Subject: 7. What are set top boxes? Set top boxes are computing devices used in conjunction with the TV. Applications include decoding cable, digital terrestrial, or satellite transmissions, allowing access to video on demand, and providing access to the Internet. Some set top boxes (STBs) are also Network Computers and provide access to the Internet as well as their usual functions, other STBs are not Network Computers.
Subject: 8. What is the Network Computer Profile? The Network Computer Profile is the current standard to which all real Network Computers must comply. Maintained by the Open Group the profile outlines what minimum facilities a device must provide to be called a Network Computer, and what standards must be used to provide those facilities, eg SMTP for sending mail and HTTP for fetching web pages. Details can be found at
Subject: 9. What is the Mobile Network Computer Reference Specification? The Mobile Network Computer Reference Specification (MNCRS) is an extension to the Network Computer Profile (section 8), with special attention given to the unique requirements of mobile applications. Additions include requirements for working with little or no network connectivity, power usage monitoring, minimal bandwidth use, and so on. Details can be found at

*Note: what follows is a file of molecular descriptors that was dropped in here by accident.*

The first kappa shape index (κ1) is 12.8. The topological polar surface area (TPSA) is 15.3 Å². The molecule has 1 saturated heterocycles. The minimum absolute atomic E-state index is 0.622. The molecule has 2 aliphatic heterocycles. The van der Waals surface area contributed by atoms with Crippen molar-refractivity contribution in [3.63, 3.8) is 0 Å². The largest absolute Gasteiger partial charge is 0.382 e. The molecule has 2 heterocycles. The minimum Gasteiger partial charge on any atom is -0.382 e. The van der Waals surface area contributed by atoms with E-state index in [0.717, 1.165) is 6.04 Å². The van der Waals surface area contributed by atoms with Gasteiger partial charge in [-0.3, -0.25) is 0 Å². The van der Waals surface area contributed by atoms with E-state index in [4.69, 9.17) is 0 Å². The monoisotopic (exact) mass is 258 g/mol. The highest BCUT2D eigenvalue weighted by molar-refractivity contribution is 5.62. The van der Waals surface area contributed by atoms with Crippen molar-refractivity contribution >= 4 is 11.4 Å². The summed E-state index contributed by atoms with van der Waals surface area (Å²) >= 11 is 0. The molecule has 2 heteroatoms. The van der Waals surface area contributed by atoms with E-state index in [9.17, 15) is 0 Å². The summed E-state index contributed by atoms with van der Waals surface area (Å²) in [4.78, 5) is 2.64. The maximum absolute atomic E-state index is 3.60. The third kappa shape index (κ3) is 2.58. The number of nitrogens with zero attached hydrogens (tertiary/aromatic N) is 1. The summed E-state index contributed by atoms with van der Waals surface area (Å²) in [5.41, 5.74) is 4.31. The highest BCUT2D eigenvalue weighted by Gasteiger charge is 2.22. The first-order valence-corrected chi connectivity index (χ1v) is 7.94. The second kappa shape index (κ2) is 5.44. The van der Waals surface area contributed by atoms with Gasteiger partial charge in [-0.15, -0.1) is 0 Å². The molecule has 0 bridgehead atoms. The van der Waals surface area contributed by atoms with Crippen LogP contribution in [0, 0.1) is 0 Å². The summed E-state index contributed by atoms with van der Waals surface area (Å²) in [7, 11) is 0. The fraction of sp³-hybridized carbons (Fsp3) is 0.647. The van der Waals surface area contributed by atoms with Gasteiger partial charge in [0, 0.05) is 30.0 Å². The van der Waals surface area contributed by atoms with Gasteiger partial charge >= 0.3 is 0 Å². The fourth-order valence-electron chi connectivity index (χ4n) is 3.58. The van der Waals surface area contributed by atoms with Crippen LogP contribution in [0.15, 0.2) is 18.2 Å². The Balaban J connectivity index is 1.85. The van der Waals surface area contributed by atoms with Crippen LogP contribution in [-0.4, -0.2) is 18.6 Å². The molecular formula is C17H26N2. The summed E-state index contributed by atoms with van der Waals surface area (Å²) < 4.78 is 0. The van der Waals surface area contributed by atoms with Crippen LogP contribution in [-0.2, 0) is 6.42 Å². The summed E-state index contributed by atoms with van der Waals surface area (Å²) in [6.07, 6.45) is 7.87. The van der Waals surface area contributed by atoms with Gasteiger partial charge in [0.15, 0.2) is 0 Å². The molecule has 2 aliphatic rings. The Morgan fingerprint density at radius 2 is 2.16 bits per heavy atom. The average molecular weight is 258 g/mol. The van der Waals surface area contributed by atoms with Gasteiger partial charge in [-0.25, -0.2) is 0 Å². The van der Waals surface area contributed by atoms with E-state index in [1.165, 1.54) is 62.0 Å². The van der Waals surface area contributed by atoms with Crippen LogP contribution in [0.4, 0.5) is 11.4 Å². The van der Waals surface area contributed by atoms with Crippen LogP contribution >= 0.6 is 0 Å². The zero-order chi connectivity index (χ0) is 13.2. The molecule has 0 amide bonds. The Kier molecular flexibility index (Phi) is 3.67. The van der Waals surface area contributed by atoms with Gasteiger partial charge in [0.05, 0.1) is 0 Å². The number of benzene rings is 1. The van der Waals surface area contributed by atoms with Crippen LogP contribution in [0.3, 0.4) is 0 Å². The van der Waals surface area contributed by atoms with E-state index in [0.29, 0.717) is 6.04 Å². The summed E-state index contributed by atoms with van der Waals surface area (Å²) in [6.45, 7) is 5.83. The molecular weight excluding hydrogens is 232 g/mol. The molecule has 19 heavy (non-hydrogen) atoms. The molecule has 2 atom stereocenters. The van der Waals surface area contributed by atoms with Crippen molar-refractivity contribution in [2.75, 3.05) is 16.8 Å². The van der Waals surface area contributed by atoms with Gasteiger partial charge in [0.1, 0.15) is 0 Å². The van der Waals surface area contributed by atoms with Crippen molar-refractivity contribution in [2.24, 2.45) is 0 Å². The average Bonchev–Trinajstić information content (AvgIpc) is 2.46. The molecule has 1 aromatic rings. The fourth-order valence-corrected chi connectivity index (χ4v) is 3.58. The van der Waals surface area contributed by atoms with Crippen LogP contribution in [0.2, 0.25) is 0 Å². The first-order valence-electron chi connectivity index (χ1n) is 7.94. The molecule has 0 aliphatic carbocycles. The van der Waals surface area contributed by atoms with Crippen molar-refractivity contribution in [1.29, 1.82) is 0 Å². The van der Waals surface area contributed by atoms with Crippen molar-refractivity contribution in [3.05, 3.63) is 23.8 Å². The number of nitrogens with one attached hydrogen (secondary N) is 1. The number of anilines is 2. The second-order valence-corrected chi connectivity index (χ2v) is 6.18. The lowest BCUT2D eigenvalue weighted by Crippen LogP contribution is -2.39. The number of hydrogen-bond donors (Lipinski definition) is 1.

Subject: 10. What do common abbreviations and acronyms like NCI mean? Here are some of the common abbreviations and acronyms and their meanings which you are likely to come across in the world of Network Computers. MNCRS Mobile Network Computer Reference Specification, based on the NCP but with additions unique to mobile application, see section 9. NC Network Computer. NCI Network Computer, Inc. - Oracle's NC subsidiary. NCOS Network Computer Operating System, NCOS1 is based on Acorn's RISC OS, NCOS2 is based on NetBSD. NCP Network Computer Profile, maintained by the Open Group it is the successor to the NCRP, see section 8. NCRP Network Computer Reference Profile, developed by Oracle etc for the original NC, now the NCP maintained by the Open group. PDA Personal Digital Assistant. STB Set Top Box, a device which sits on or under a TV and is used to decode signals, access a network or services, etc.